As is evident from the results in Table 14, a bread of control 1, which is prepared by not adding any less-fermentable saccharide, had already started stiffening after preservation for one day at room temperature (25° C.). A bread of control 2, which was prepared by not adding any less-fermentable saccharide and substituting less-fermentable saccharide to the same amount of sucrose, showed a slow stiffening speed in comparison with a bread of control 1, but the stiffening was progressive. The stiffening speed of bread prepared by adding maltose was extremely decreased in comparison with that of a bread of control 1. Hardness of the bread preserved for three days at room temperature (25° C.) was evidently low in comparison with that of a bread of control 2. Although a bakery product prepared by adding maltitol showed fast progress of stiffening in comparison with the bakery product prepared by adding maltose, the stiffening of the bread was suppressed sufficiently in comparison with the bread of control 1, and slightly in comparison with that of control 2. Addition of a mixture of maltose and maltitol in equal amount to bread showed a effect of decreasing the stiffening speed of bread as in the case of bread prepared by adding only maltose. Furthermore, since the stiffening of bread prepared by adding maltose, maltitol, and α,α-trehalose in the ratio of 4:2:4 was evidently suppressed in comparison with the case of bread prepared by adding only maltose, a merit of adding α,α-trehalose was confirmed. It was revealed that the bakery product of the present invention showed extremely slow progress of stiffening and kept the high quality just after baking.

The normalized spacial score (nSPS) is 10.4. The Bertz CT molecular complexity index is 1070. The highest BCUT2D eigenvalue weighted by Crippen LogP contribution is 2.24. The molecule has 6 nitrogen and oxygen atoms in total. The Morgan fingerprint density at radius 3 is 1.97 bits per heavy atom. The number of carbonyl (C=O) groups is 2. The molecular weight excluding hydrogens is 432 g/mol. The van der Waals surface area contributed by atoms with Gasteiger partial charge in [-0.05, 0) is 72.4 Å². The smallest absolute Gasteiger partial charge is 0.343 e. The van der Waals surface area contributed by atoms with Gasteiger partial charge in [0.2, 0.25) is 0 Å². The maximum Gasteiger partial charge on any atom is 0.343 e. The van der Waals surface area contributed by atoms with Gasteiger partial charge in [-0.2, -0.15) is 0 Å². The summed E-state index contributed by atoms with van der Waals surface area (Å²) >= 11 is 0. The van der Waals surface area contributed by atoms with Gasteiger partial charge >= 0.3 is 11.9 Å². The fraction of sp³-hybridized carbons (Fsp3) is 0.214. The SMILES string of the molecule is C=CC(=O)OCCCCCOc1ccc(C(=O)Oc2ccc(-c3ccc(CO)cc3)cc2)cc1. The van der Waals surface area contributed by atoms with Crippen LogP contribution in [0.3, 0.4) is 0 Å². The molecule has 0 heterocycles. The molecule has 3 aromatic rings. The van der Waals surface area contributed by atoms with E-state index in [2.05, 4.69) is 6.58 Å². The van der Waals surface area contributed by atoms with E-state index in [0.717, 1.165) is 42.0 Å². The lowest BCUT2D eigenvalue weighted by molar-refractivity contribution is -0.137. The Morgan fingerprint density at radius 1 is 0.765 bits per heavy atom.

From the all experimental results described above, according to the present invention, it is evident that bakery products showing a satisfactory working efficiency in comparison with conventional bakery products using a rice flour comprising gluten and having satisfactory qualities (appearance, crumb, taste, preservability, etc.) can be produced by using rice flour along with gluten, easily-fermentable saccharide and less-fermentable saccharide, preferably, by using rice flour along with saccharide selected from the group consisting of oligosaccharides and sugar alcohols. The present invention activates rice-polishing industry, flour milling industry, bakery industry, feeding industry, catering industry, frozen-food industry, and food distribution industry such as convenient store and supermarket and makes a large contribution to rising of rice consumption and to improving Japan's self-sufficient ratio.